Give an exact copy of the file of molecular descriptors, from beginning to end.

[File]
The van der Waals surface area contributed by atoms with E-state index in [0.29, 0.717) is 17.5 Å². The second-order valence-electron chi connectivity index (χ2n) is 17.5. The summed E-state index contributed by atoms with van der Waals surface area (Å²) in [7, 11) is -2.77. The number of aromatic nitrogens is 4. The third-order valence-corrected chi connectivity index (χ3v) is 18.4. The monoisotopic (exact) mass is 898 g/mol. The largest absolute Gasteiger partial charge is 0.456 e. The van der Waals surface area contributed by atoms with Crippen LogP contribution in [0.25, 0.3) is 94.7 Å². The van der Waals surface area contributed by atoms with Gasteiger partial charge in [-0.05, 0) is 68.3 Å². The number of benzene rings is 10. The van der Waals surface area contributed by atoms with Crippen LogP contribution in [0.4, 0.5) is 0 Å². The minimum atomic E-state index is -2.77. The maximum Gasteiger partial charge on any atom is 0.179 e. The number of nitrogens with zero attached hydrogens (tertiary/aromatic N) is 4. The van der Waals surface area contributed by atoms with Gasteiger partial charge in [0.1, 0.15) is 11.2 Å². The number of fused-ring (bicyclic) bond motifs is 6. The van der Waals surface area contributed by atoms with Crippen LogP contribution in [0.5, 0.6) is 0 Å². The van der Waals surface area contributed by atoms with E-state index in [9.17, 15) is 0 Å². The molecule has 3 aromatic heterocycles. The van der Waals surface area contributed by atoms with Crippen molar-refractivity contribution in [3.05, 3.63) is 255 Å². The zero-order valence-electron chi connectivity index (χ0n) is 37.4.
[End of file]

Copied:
The van der Waals surface area contributed by atoms with E-state index in [0.29, 0.717) is 17.5 Å². The second-order valence-electron chi connectivity index (χ2n) is 17.5. The summed E-state index contributed by atoms with van der Waals surface area (Å²) in [7, 11) is -2.77. The number of aromatic nitrogens is 4. The third-order valence-corrected chi connectivity index (χ3v) is 18.4. The monoisotopic (exact) mass is 898 g/mol. The largest absolute Gasteiger partial charge is 0.456 e. The van der Waals surface area contributed by atoms with Crippen LogP contribution in [0.25, 0.3) is 94.7 Å². The van der Waals surface area contributed by atoms with Gasteiger partial charge in [-0.05, 0) is 68.3 Å². The number of benzene rings is 10. The van der Waals surface area contributed by atoms with Crippen LogP contribution in [0.4, 0.5) is 0 Å². The minimum atomic E-state index is -2.77. The maximum Gasteiger partial charge on any atom is 0.179 e. The number of nitrogens with zero attached hydrogens (tertiary/aromatic N) is 4. The van der Waals surface area contributed by atoms with Gasteiger partial charge in [0.1, 0.15) is 11.2 Å². The number of fused-ring (bicyclic) bond motifs is 6. The van der Waals surface area contributed by atoms with Crippen LogP contribution in [0.5, 0.6) is 0 Å². The van der Waals surface area contributed by atoms with E-state index in [9.17, 15) is 0 Å². The molecule has 3 aromatic heterocycles. The van der Waals surface area contributed by atoms with Crippen molar-refractivity contribution in [3.05, 3.63) is 255 Å². The zero-order valence-electron chi connectivity index (χ0n) is 37.4.